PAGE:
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Motoring

Hit & Myths

- BACKSEAT DRIVER By James Deakin -
I’m a daddy again! Last July 4, my wife gave birth to a healthy baby boy. Pause for effect. Thank you, thank you... please, don’t get up. Oh, you weren’t going to. Anyway. Don’t worry, I’m not going to subject you to a proud father’s narrative of one of his greatest personal achievements ever — despite the fact that this kid is really cute — but believe it or not, there’s a motoring parallel to this.

As my wife fell deep into the final stages of labor, her OB Gyne was poised and ready for action at the other end of the delivery table and said, "I’m a little concerned." I stood there like a human tripod — video cam in one hand, motionless, humbled by everything that was going on around me and feeling about as useful as an ashtray on a motorcycle until I eventually uttered, "What’s wrong?" "Well," she continued, as she carried on with what she was doing. "I have been using Petron XCS plus for my Altis, but you said that I would be better off saving money with the Xtra unleaded. Why is that so?"

Once I recovered from the palpations, and got the blood back to all my extremities, we engaged in a very lively discussion about an article I wrote last month called, "Fuel for thought", until we were interrupted by my wife who lifted herself up and said, "Hello!? I’m still in the room! Do you mind!? Focus, please!" We were so engrossed, I was almost tempted to say that the Focus was ethanol capable, but I figured it would be pretty hard typing this article in a body cast from the recovery room.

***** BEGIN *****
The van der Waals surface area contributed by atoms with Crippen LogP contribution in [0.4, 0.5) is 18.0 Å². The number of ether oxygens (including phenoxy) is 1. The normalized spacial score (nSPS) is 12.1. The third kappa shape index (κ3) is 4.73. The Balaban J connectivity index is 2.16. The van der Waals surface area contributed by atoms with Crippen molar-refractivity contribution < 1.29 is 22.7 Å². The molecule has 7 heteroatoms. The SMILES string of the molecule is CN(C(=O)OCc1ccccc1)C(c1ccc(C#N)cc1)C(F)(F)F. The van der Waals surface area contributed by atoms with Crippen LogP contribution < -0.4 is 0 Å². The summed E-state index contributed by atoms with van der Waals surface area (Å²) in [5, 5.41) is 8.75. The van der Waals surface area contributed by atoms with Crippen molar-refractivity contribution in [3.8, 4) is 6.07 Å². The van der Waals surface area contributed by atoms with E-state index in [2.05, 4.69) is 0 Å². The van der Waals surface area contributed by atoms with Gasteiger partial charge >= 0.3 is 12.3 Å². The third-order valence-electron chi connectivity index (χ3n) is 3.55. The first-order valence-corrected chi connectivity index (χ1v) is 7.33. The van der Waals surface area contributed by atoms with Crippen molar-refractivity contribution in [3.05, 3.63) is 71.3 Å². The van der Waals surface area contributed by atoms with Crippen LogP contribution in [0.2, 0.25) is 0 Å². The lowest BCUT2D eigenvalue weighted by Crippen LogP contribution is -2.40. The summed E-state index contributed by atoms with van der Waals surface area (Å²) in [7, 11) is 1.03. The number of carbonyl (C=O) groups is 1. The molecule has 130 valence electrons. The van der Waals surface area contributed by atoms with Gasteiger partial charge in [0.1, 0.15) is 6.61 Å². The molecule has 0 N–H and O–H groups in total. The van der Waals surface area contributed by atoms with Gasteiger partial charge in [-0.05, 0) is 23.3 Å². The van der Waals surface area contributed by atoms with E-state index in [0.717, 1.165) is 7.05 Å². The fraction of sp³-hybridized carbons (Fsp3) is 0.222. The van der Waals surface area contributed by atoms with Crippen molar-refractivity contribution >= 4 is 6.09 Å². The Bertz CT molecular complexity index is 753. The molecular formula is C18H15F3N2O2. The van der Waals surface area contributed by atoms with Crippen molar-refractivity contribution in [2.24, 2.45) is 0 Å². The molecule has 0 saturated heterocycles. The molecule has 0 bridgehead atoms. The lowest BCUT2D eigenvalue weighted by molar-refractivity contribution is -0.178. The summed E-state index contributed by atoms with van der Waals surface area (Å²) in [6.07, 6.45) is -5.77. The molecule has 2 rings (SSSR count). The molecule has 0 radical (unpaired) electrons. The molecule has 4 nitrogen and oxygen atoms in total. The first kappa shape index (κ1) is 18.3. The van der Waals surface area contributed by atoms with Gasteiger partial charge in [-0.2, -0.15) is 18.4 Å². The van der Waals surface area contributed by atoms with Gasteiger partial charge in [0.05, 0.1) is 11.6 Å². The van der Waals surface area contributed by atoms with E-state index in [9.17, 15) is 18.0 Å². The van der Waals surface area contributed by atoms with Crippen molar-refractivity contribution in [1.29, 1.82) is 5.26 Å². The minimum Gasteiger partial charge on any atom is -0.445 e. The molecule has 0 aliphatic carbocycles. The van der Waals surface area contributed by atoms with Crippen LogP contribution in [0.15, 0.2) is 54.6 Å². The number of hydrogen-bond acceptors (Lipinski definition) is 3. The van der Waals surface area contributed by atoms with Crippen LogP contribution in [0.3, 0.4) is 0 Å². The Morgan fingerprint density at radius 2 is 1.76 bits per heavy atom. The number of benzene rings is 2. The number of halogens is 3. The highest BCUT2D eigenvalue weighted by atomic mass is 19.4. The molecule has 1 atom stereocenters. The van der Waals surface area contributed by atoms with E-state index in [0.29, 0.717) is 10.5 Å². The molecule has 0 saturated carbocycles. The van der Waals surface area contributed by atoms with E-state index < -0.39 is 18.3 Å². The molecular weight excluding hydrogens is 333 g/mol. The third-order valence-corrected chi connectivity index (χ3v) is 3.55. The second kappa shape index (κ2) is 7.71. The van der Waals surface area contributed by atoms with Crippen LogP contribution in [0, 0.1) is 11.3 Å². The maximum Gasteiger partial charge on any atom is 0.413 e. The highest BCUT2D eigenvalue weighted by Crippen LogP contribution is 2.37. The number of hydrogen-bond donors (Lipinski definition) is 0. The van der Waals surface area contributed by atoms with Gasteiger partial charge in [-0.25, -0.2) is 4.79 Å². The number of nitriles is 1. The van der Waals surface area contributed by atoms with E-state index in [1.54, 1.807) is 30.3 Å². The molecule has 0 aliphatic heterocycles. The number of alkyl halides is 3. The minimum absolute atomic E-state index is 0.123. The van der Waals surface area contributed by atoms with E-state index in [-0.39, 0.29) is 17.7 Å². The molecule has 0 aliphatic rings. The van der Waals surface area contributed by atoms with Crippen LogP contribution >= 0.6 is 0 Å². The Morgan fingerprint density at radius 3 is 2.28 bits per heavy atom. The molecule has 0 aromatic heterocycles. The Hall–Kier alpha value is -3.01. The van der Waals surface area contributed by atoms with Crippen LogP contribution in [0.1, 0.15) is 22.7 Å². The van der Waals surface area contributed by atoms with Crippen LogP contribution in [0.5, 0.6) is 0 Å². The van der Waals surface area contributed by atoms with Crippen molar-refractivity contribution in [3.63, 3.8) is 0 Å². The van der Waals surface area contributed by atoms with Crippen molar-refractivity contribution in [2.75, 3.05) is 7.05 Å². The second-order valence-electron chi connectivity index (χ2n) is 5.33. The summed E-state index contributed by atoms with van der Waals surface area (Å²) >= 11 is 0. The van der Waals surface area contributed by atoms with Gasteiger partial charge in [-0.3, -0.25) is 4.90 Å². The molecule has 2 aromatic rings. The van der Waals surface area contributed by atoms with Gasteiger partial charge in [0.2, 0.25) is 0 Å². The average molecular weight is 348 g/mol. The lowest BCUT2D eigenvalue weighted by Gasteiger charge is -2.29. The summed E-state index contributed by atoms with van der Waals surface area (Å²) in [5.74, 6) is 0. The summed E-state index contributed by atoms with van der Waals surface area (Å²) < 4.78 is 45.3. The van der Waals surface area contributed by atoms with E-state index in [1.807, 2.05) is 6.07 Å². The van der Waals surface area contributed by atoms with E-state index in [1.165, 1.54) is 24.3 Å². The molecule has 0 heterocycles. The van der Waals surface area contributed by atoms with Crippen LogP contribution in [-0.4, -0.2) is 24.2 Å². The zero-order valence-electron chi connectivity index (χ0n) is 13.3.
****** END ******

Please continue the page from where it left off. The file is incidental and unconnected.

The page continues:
After the drama died down, congratulations were exchanged and our son was cleaned up and whisked away for the pre delivery inspection, the OB came up and said, "Back to our earlier discussion, isn’t this brand better than that brand when it comes to fuel? My friends tell me this, the ads tell me that, I’m so confused. I don’t want to take any risks; I only want the best for my car." I said, "I know. Me too. But let me ask you this, will this brand of milk make my child a genius and play the piano like that kid in the TV commercial?" She smiled and said, "Touche."

But the fuel issue is just the tip of the hood ornament here; there are so many more myths floating around that need to be cleared up. Urban legends and backyard maintenance tips surrounding cars are as old as the automobile itself. Most are laughable, but there are those that stick around long enough to blur the lines of fact and fiction. But while some are funny, there are also some that are downright dumb and only survive because a lot of car owners, like new parents, are among the most gullible people on earth — and this makes us vulnerable. But please, to whom it may concern, do not confuse that with being stupid.

Although there is not enough real estate in this motoring section to refute all myths, I want to at least tackle my personal favorites.

Can a cellphone really blow up a gas station? I keep getting told not to use my cellphone while I’m filling up. Is there any logical reason for this?

Hmmm... what is a stronger word for ‘no’? My guess is that some oil company executive or government watchdog read a Time magazine article in the mid-nineties that talked about the upcoming cellphone boom and took it literally. Or as a personal threat. Yet despite all their warnings, there is not a single substantiated case that links cellphone usage with service station fires. And if there was, it is an even more amazing feat that the international mass media have conspired to conceal it.